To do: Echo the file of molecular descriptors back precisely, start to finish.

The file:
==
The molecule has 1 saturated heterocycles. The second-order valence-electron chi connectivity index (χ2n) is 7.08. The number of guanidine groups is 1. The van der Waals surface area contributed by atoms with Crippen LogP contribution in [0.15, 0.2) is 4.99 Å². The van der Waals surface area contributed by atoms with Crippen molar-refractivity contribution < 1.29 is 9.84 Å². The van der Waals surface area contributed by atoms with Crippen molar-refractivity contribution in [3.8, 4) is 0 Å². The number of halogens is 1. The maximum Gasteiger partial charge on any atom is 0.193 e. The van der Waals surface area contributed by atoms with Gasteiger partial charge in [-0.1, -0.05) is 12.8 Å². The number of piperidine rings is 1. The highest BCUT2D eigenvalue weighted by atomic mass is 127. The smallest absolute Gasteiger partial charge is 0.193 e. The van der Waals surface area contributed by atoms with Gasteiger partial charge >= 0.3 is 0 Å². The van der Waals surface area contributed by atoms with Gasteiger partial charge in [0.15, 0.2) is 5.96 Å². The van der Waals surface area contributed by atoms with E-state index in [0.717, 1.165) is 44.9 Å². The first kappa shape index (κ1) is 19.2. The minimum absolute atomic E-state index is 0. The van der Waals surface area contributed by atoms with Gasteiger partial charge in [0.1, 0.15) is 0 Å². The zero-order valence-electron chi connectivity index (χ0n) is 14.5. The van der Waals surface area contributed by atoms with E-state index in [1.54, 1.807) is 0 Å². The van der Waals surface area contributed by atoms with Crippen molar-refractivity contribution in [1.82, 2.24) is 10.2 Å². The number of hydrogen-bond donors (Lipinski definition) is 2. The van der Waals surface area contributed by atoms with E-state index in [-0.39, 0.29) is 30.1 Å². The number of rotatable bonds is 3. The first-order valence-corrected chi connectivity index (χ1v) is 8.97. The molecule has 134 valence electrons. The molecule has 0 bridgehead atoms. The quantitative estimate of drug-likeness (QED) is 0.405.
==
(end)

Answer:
The molecule has 1 saturated heterocycles. The second-order valence-electron chi connectivity index (χ2n) is 7.08. The number of guanidine groups is 1. The van der Waals surface area contributed by atoms with Crippen LogP contribution in [0.15, 0.2) is 4.99 Å². The van der Waals surface area contributed by atoms with Crippen molar-refractivity contribution < 1.29 is 9.84 Å². The van der Waals surface area contributed by atoms with Crippen molar-refractivity contribution in [3.8, 4) is 0 Å². The number of halogens is 1. The maximum Gasteiger partial charge on any atom is 0.193 e. The van der Waals surface area contributed by atoms with Gasteiger partial charge in [-0.1, -0.05) is 12.8 Å². The number of piperidine rings is 1. The highest BCUT2D eigenvalue weighted by atomic mass is 127. The smallest absolute Gasteiger partial charge is 0.193 e. The van der Waals surface area contributed by atoms with Gasteiger partial charge >= 0.3 is 0 Å². The van der Waals surface area contributed by atoms with Gasteiger partial charge in [0.15, 0.2) is 5.96 Å². The van der Waals surface area contributed by atoms with E-state index in [0.717, 1.165) is 44.9 Å². The first kappa shape index (κ1) is 19.2. The minimum absolute atomic E-state index is 0. The van der Waals surface area contributed by atoms with Gasteiger partial charge in [0.1, 0.15) is 0 Å². The zero-order valence-electron chi connectivity index (χ0n) is 14.5. The van der Waals surface area contributed by atoms with E-state index in [1.54, 1.807) is 0 Å². The van der Waals surface area contributed by atoms with Crippen molar-refractivity contribution in [1.82, 2.24) is 10.2 Å². The number of hydrogen-bond donors (Lipinski definition) is 2. The van der Waals surface area contributed by atoms with E-state index in [-0.39, 0.29) is 30.1 Å². The number of rotatable bonds is 3. The first-order valence-corrected chi connectivity index (χ1v) is 8.97. The molecule has 134 valence electrons. The molecule has 0 bridgehead atoms. The quantitative estimate of drug-likeness (QED) is 0.405.